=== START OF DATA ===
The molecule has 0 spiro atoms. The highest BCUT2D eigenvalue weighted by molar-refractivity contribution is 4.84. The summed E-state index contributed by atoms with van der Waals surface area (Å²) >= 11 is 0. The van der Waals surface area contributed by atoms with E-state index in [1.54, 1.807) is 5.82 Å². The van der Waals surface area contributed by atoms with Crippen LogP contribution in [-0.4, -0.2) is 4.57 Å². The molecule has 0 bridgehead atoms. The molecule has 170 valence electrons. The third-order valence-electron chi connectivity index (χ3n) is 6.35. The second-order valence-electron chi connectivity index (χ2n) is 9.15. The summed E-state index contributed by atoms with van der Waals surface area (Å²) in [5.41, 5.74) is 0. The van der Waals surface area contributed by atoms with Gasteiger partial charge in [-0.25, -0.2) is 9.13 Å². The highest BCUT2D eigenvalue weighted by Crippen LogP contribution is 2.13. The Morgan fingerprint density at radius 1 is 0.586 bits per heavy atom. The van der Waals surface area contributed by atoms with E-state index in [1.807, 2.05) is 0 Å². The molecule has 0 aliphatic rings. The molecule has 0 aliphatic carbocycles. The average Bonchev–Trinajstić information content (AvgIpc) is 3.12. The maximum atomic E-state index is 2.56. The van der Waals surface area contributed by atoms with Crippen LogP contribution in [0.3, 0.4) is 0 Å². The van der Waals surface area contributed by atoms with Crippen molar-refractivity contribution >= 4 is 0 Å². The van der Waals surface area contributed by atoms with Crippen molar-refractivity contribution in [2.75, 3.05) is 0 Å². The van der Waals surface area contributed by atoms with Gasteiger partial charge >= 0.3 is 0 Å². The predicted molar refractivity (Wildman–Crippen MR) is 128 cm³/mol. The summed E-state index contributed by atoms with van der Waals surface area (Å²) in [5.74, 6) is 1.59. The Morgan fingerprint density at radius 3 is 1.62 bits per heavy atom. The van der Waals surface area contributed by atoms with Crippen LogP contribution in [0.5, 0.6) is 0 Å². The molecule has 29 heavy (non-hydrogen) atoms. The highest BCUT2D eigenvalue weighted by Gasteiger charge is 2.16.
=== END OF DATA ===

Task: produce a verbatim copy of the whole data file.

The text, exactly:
The molecule has 0 spiro atoms. The highest BCUT2D eigenvalue weighted by molar-refractivity contribution is 4.84. The summed E-state index contributed by atoms with van der Waals surface area (Å²) >= 11 is 0. The van der Waals surface area contributed by atoms with E-state index in [1.54, 1.807) is 5.82 Å². The van der Waals surface area contributed by atoms with Crippen LogP contribution in [-0.4, -0.2) is 4.57 Å². The molecule has 0 bridgehead atoms. The molecule has 170 valence electrons. The third-order valence-electron chi connectivity index (χ3n) is 6.35. The second-order valence-electron chi connectivity index (χ2n) is 9.15. The summed E-state index contributed by atoms with van der Waals surface area (Å²) in [5.41, 5.74) is 0. The van der Waals surface area contributed by atoms with Gasteiger partial charge in [-0.25, -0.2) is 9.13 Å². The highest BCUT2D eigenvalue weighted by Crippen LogP contribution is 2.13. The Morgan fingerprint density at radius 1 is 0.586 bits per heavy atom. The van der Waals surface area contributed by atoms with E-state index in [1.807, 2.05) is 0 Å². The molecule has 0 aliphatic rings. The molecule has 0 aliphatic carbocycles. The average Bonchev–Trinajstić information content (AvgIpc) is 3.12. The maximum atomic E-state index is 2.56. The van der Waals surface area contributed by atoms with Crippen LogP contribution in [0.3, 0.4) is 0 Å². The van der Waals surface area contributed by atoms with Crippen molar-refractivity contribution >= 4 is 0 Å². The van der Waals surface area contributed by atoms with Crippen molar-refractivity contribution in [2.75, 3.05) is 0 Å². The van der Waals surface area contributed by atoms with Gasteiger partial charge >= 0.3 is 0 Å². The predicted molar refractivity (Wildman–Crippen MR) is 128 cm³/mol. The summed E-state index contributed by atoms with van der Waals surface area (Å²) in [5.74, 6) is 1.59. The Morgan fingerprint density at radius 3 is 1.62 bits per heavy atom. The van der Waals surface area contributed by atoms with Crippen LogP contribution in [0.5, 0.6) is 0 Å². The molecule has 29 heavy (non-hydrogen) atoms. The highest BCUT2D eigenvalue weighted by Gasteiger charge is 2.16.